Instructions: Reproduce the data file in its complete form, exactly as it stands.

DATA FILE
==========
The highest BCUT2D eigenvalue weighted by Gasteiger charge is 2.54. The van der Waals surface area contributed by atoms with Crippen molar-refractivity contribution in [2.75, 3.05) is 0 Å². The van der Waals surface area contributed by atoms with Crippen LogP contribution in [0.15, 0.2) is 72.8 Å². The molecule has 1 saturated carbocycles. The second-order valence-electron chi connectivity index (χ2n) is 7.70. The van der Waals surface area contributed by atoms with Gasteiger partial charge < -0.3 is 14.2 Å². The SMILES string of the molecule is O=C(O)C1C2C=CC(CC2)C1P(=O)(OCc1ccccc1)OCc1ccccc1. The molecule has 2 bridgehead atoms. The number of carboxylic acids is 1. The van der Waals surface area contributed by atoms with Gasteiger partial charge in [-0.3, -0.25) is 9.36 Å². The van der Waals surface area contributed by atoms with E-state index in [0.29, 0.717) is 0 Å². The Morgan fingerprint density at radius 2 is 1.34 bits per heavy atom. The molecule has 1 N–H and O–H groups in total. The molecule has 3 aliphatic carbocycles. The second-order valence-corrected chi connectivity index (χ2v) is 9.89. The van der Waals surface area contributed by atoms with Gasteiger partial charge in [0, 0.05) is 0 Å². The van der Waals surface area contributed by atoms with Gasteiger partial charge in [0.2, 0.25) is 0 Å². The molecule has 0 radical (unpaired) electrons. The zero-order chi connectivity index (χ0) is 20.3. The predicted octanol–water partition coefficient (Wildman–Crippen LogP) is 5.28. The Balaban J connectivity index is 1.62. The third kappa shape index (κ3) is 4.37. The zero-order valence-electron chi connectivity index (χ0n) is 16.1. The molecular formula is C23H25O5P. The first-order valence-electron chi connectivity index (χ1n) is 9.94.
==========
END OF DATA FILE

The highest BCUT2D eigenvalue weighted by Gasteiger charge is 2.54. The van der Waals surface area contributed by atoms with Crippen molar-refractivity contribution in [2.75, 3.05) is 0 Å². The van der Waals surface area contributed by atoms with Crippen LogP contribution in [0.15, 0.2) is 72.8 Å². The molecule has 1 saturated carbocycles. The second-order valence-electron chi connectivity index (χ2n) is 7.70. The van der Waals surface area contributed by atoms with Gasteiger partial charge < -0.3 is 14.2 Å². The SMILES string of the molecule is O=C(O)C1C2C=CC(CC2)C1P(=O)(OCc1ccccc1)OCc1ccccc1. The molecule has 2 bridgehead atoms. The number of carboxylic acids is 1. The van der Waals surface area contributed by atoms with Gasteiger partial charge in [-0.3, -0.25) is 9.36 Å². The van der Waals surface area contributed by atoms with E-state index in [0.29, 0.717) is 0 Å². The Morgan fingerprint density at radius 2 is 1.34 bits per heavy atom. The molecule has 1 N–H and O–H groups in total. The molecule has 3 aliphatic carbocycles. The second-order valence-corrected chi connectivity index (χ2v) is 9.89. The van der Waals surface area contributed by atoms with Gasteiger partial charge in [0, 0.05) is 0 Å². The van der Waals surface area contributed by atoms with Gasteiger partial charge in [0.2, 0.25) is 0 Å². The molecule has 0 radical (unpaired) electrons. The zero-order chi connectivity index (χ0) is 20.3. The predicted octanol–water partition coefficient (Wildman–Crippen LogP) is 5.28. The Balaban J connectivity index is 1.62. The third kappa shape index (κ3) is 4.37. The zero-order valence-electron chi connectivity index (χ0n) is 16.1. The molecular formula is C23H25O5P. The first-order valence-electron chi connectivity index (χ1n) is 9.94.